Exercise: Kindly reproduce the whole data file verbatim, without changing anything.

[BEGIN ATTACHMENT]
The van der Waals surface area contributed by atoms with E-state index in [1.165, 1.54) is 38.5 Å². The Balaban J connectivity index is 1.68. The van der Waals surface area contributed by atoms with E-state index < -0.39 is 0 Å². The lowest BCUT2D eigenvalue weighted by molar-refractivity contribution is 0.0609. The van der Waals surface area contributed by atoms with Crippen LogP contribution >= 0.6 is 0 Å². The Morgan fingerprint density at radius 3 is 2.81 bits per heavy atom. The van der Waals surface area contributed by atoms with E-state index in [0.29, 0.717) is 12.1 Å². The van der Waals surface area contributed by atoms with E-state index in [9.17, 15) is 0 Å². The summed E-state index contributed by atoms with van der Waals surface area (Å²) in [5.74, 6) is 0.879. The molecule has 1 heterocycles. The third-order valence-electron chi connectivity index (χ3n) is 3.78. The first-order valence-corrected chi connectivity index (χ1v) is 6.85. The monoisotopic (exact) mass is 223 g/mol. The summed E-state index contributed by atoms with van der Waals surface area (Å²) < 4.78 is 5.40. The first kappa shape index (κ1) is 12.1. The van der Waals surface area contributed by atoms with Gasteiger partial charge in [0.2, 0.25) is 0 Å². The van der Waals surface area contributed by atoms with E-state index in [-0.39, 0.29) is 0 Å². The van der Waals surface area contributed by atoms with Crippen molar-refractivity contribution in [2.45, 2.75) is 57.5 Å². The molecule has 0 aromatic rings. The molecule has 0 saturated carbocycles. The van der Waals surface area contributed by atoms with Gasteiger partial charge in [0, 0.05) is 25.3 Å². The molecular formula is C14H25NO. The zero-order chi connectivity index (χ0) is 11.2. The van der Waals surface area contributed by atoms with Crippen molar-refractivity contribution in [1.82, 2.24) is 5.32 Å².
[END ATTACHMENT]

The van der Waals surface area contributed by atoms with E-state index in [1.165, 1.54) is 38.5 Å². The Balaban J connectivity index is 1.68. The van der Waals surface area contributed by atoms with E-state index < -0.39 is 0 Å². The lowest BCUT2D eigenvalue weighted by molar-refractivity contribution is 0.0609. The van der Waals surface area contributed by atoms with Crippen LogP contribution >= 0.6 is 0 Å². The Morgan fingerprint density at radius 3 is 2.81 bits per heavy atom. The van der Waals surface area contributed by atoms with E-state index in [0.29, 0.717) is 12.1 Å². The van der Waals surface area contributed by atoms with E-state index in [9.17, 15) is 0 Å². The summed E-state index contributed by atoms with van der Waals surface area (Å²) in [5.74, 6) is 0.879. The molecule has 1 heterocycles. The third-order valence-electron chi connectivity index (χ3n) is 3.78. The first-order valence-corrected chi connectivity index (χ1v) is 6.85. The monoisotopic (exact) mass is 223 g/mol. The summed E-state index contributed by atoms with van der Waals surface area (Å²) < 4.78 is 5.40. The first kappa shape index (κ1) is 12.1. The van der Waals surface area contributed by atoms with Gasteiger partial charge in [0.2, 0.25) is 0 Å². The van der Waals surface area contributed by atoms with E-state index in [-0.39, 0.29) is 0 Å². The van der Waals surface area contributed by atoms with Crippen molar-refractivity contribution in [2.45, 2.75) is 57.5 Å². The molecule has 0 aromatic rings. The molecule has 0 saturated carbocycles. The van der Waals surface area contributed by atoms with Gasteiger partial charge in [0, 0.05) is 25.3 Å². The molecular formula is C14H25NO. The zero-order chi connectivity index (χ0) is 11.2. The van der Waals surface area contributed by atoms with Crippen molar-refractivity contribution in [1.82, 2.24) is 5.32 Å².